The mesoscale is one of the common scales in which atmospheric phenomena occur. Its length scale ranges from few to thousands kilometers, and time lapse from few minutes to few days (Orlanski, 1975), and depths from few
hundreds of meters to one kilometer (Markowski and Richardson, 2010).
The scale in which coastal fronts occurs in the West Mediterranean basin (WMB) is investigated by using remote sensing instruments (weather radar and satellite) and mesoscale numerical simulations by using the WRF model. Two types of atmospheric dynamic forming coastal fronts in the WMB are noticed in this area Nocturnal coastal fronts develop within the meso-beta and meso-gamma scales during the night when drainage winds move offshore the inland cold air (Mazon and Pino, 2013, 2014). When this air mass interacts with the warmer and wetter
maritime air mass cloud and rain may appear having an area from 20 km to 150-200 km, and lasting from 3 to 10 hours occurs. Additionally, cold outbreaks from the gulf of Lion may form a coastal front in the meso-alpha scale, when the inland cold air reaches the Mediterranean Sea. This type of cold fronts moves offshore southward until north Africa, reaching 2000 km and lasting around 30 hours.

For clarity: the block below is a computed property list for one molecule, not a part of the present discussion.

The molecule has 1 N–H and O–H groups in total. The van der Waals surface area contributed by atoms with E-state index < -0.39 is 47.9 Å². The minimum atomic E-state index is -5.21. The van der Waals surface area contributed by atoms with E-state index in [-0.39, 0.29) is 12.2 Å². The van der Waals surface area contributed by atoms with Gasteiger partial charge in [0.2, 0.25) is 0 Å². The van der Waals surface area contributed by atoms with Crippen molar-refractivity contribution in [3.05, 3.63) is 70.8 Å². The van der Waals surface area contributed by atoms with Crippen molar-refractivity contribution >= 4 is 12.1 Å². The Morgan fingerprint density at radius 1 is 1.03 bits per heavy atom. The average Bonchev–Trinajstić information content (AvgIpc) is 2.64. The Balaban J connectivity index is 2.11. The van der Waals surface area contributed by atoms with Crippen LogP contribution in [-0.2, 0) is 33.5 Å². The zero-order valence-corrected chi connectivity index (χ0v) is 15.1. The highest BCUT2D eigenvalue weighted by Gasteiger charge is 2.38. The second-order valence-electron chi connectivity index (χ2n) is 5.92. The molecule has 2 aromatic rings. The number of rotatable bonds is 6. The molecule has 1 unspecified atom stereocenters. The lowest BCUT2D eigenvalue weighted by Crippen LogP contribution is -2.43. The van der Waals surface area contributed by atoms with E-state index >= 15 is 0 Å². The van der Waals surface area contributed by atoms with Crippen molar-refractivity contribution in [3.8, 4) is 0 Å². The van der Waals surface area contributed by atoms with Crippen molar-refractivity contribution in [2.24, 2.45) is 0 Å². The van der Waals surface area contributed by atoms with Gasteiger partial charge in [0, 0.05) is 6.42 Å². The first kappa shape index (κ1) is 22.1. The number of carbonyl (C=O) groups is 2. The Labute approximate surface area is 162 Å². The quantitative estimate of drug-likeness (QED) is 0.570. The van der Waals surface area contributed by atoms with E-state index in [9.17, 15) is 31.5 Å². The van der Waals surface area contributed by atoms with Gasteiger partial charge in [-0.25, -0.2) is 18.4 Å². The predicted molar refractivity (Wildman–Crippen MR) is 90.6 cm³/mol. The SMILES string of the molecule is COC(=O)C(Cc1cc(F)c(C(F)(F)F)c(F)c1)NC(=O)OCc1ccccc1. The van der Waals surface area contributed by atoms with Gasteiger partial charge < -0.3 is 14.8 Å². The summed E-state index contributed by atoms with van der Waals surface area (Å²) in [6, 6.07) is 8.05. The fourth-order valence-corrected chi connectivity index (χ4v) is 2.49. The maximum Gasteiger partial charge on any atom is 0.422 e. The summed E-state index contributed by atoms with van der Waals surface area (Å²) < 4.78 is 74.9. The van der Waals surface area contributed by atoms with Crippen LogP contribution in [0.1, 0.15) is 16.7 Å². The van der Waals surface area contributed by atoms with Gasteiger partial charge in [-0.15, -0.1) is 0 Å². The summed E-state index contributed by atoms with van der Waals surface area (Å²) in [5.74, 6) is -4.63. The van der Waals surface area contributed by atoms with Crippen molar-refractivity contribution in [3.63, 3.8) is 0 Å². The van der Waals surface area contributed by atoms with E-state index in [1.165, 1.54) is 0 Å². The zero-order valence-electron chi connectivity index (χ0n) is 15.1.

By using the version 3.3 of WRF mesoscale model three coastal fronts are simulated and characterized, which cover the whole mesoscale.
According the observations and the simulations, we conclude that in the WMB fronts form and develop, and consequently we can say that this region can be considered as a frontogenesis region at the whole mesoscale.
These fronts are not associated to low pressures areas
Tue, 13 Oct 2015 10:11:45 GMThttp://hdl.handle.net/2117/775832015-10-13T10:11:45ZMazon, JordiPino González, DavidThe mesoscale is one of the common scales in which atmospheric phenomena occur. Its length scale ranges from few to thousands kilometers, and time lapse from few minutes to few days (Orlanski, 1975), and depths from few
hundreds of meters to one kilometer (Markowski and Richardson, 2010).
The scale in which coastal fronts occurs in the West Mediterranean basin (WMB) is investigated by using remote sensing instruments (weather radar and satellite) and mesoscale numerical simulations by using the WRF model. Two types of atmospheric dynamic forming coastal fronts in the WMB are noticed in this area Nocturnal coastal fronts develop within the meso-beta and meso-gamma scales during the night when drainage winds move offshore the inland cold air (Mazon and Pino, 2013, 2014). When this air mass interacts with the warmer and wetter